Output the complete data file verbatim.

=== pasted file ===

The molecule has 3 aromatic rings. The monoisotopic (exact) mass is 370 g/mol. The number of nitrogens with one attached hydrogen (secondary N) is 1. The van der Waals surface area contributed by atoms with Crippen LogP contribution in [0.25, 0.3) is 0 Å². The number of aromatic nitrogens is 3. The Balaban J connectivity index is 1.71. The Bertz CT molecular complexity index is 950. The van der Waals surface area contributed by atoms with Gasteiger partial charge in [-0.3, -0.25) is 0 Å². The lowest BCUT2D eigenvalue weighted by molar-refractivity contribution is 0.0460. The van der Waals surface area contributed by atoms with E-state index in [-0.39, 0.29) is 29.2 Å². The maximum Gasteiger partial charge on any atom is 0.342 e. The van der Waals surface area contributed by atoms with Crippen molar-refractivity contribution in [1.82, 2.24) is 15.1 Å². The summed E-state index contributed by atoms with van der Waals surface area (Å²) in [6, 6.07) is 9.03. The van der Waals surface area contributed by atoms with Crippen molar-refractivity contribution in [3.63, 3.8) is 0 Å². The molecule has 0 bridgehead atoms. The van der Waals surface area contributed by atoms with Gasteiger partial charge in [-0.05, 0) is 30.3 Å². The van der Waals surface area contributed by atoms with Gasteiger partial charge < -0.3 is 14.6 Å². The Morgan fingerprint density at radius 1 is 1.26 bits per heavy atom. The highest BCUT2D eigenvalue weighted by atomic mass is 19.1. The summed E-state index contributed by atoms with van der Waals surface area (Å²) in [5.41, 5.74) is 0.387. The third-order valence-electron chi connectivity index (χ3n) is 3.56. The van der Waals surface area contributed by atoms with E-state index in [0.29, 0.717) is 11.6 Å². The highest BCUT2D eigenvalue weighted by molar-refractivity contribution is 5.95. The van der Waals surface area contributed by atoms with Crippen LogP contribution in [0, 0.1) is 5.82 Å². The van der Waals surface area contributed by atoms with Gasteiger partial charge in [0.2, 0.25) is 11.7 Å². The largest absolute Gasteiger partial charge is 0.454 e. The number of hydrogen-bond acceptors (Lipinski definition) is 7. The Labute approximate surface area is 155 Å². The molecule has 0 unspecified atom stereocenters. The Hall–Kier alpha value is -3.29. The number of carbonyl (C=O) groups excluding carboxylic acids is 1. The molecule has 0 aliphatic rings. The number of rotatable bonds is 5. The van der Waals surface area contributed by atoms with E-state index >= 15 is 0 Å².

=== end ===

The molecule has 3 aromatic rings. The monoisotopic (exact) mass is 370 g/mol. The number of nitrogens with one attached hydrogen (secondary N) is 1. The van der Waals surface area contributed by atoms with Crippen LogP contribution in [0.25, 0.3) is 0 Å². The number of aromatic nitrogens is 3. The Balaban J connectivity index is 1.71. The Bertz CT molecular complexity index is 950. The van der Waals surface area contributed by atoms with Gasteiger partial charge in [-0.3, -0.25) is 0 Å². The lowest BCUT2D eigenvalue weighted by molar-refractivity contribution is 0.0460. The van der Waals surface area contributed by atoms with E-state index in [-0.39, 0.29) is 29.2 Å². The maximum Gasteiger partial charge on any atom is 0.342 e. The van der Waals surface area contributed by atoms with Crippen molar-refractivity contribution in [1.82, 2.24) is 15.1 Å². The summed E-state index contributed by atoms with van der Waals surface area (Å²) in [6, 6.07) is 9.03. The van der Waals surface area contributed by atoms with Crippen molar-refractivity contribution in [3.63, 3.8) is 0 Å². The molecule has 0 bridgehead atoms. The van der Waals surface area contributed by atoms with Gasteiger partial charge in [-0.05, 0) is 30.3 Å². The van der Waals surface area contributed by atoms with Gasteiger partial charge < -0.3 is 14.6 Å². The Morgan fingerprint density at radius 1 is 1.26 bits per heavy atom. The highest BCUT2D eigenvalue weighted by atomic mass is 19.1. The summed E-state index contributed by atoms with van der Waals surface area (Å²) in [5.41, 5.74) is 0.387. The third-order valence-electron chi connectivity index (χ3n) is 3.56. The van der Waals surface area contributed by atoms with E-state index in [0.29, 0.717) is 11.6 Å². The highest BCUT2D eigenvalue weighted by molar-refractivity contribution is 5.95. The van der Waals surface area contributed by atoms with Crippen LogP contribution in [0, 0.1) is 5.82 Å². The van der Waals surface area contributed by atoms with Gasteiger partial charge in [0.2, 0.25) is 11.7 Å². The largest absolute Gasteiger partial charge is 0.454 e. The number of hydrogen-bond acceptors (Lipinski definition) is 7. The Labute approximate surface area is 155 Å². The molecule has 0 unspecified atom stereocenters. The Hall–Kier alpha value is -3.29. The number of carbonyl (C=O) groups excluding carboxylic acids is 1. The molecule has 0 aliphatic rings. The number of rotatable bonds is 5. The van der Waals surface area contributed by atoms with E-state index >= 15 is 0 Å².